The class of all enzymes catalyzing oxidoreduction reactions. The substrate that is oxidized is regarded as a hydrogen donor. The systematic name is based on donor:acceptor oxidoreductase. The recommended name will be dehydrogenase, wherever this is possible; as an alternative, reductase can be used. Oxidase is only used in cases where O2 is the acceptor. (Enzyme Nomenclature, 1992, p9)
The normality of a solution with respect to HYDROGEN ions; H+. It is related to acidity measurements in most cases by pH = log 1/2[1/(H+)], where (H+) is the hydrogen ion concentration in gram equivalents per liter of solution. (McGraw-Hill Dictionary of Scientific and Technical Terms, 6th ed)
Enzyme systems containing a single subunit and requiring only magnesium for endonucleolytic activity. The corresponding modification methylases are separate enzymes. The systems recognize specific short DNA sequences and cleave either within, or at a short specific distance from, the recognition sequence to give specific double-stranded fragments with terminal 5'-phosphates. Enzymes from different microorganisms with the same specificity are called isoschizomers. EC 3.1.21.4.
Proteins secreted by the epididymal epithelium. These proteins are both tissue- and species-specific. They are important molecular agents in the process of sperm maturation.
Cell surface proteins that bind signalling molecules external to the cell with high affinity and convert this extracellular event into one or more intracellular signals that alter the behavior of the target cell (From Alberts, Molecular Biology of the Cell, 2nd ed, pp693-5). Cell surface receptors, unlike enzymes, do not chemically alter their ligands.
An aquatic genus of the family, Pipidae, occurring in Africa and distinguished by having black horny claws on three inner hind toes.
Theoretical representations that simulate the behavior or activity of genetic processes or phenomena. They include the use of mathematical equations, computers, and other electronic equipment.
Proteins which are synthesized in eukaryotic organisms and bacteria in response to hyperthermia and other environmental stresses. They increase thermal tolerance and perform functions essential to cell survival under these conditions.
Presence of warmth or heat or a temperature notably higher than an accustomed norm.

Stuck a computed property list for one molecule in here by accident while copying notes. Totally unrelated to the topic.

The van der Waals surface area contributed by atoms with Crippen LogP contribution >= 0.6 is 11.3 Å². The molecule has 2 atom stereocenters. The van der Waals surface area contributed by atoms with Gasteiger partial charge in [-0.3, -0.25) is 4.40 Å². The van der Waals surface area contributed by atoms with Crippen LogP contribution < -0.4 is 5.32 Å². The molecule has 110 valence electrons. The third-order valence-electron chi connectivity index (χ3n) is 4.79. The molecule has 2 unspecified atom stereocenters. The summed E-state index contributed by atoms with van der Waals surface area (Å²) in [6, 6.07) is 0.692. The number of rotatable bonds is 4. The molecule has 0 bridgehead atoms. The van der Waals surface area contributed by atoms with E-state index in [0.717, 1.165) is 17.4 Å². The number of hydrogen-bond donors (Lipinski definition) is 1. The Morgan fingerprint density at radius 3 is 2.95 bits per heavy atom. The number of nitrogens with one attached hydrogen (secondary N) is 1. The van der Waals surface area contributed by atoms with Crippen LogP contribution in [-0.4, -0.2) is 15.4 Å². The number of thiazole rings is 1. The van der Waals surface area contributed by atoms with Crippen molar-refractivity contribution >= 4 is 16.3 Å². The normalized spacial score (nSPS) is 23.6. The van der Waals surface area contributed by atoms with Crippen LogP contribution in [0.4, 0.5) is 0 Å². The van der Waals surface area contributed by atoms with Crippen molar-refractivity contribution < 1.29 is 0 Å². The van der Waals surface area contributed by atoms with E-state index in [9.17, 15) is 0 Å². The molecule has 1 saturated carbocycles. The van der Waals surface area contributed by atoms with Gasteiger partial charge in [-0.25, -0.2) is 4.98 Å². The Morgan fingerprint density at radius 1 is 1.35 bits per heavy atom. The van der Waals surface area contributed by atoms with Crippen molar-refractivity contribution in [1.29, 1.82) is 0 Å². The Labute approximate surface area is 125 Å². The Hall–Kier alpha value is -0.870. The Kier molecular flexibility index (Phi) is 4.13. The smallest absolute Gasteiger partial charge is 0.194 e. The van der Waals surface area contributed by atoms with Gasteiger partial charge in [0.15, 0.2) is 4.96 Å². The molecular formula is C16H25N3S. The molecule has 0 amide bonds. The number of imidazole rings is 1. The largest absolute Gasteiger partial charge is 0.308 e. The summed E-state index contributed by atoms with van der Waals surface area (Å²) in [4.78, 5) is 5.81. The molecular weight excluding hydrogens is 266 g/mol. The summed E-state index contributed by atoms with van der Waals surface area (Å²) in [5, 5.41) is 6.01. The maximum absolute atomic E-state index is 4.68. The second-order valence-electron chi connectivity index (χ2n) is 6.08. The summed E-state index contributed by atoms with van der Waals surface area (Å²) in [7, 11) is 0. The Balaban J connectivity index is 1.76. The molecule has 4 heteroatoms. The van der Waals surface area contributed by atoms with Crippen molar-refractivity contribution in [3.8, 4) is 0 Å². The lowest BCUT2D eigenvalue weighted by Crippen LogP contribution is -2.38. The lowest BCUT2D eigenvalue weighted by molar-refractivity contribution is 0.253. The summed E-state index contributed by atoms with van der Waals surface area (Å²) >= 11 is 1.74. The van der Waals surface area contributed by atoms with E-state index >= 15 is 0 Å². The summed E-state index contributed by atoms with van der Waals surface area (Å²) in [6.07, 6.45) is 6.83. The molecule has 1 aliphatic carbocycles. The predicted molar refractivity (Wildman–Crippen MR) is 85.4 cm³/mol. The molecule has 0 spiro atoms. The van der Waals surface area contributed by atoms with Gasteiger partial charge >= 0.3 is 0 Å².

A family of double-stranded DNA viruses infecting mammals (including humans), birds and insects. There are two subfamilies: CHORDOPOXVIRINAE, poxviruses of vertebrates, and ENTOMOPOXVIRINAE, poxviruses of insects.
Proteins which maintain the transcriptional quiescence of specific GENES or OPERONS. Classical repressor proteins are DNA-binding proteins that are normally bound to the OPERATOR REGION of an operon, or the ENHANCER SEQUENCES of a gene until a signal occurs that causes their release.
Chemical groups containing the covalent disulfide bonds -S-S-. The sulfur atoms can be bound to inorganic or organic moieties.
A chromatographic technique that utilizes the ability of biological molecules to bind to certain ligands specifically and reversibly. It is used in protein biochemistry. (McGraw-Hill Dictionary of Scientific and Technical Terms, 4th ed)
Proteins that bind to RNA molecules. Included here are RIBONUCLEOPROTEINS and other proteins whose function is to bind specifically to RNA.
The naturally occurring or experimentally induced replacement of one or more AMINO ACIDS in a protein with another. If a functionally equivalent amino acid is substituted, the protein may retain wild-type activity. Substitution may also diminish, enhance, or eliminate protein function. Experimentally induced substitution is often used to study enzyme activities and binding site properties.
The interaction of two or more substrates or ligands with the same binding site. The displacement of one by the other is used in quantitative and selective affinity measurements.

Characterization of an amphioxus paired box gene, AmphiPax2/5/8: developmental expression patterns in optic support cells, nephridium, thyroid-like structures and pharyngeal gill slits, but not in the midbrain-hindbrain boundary region. (1/2913)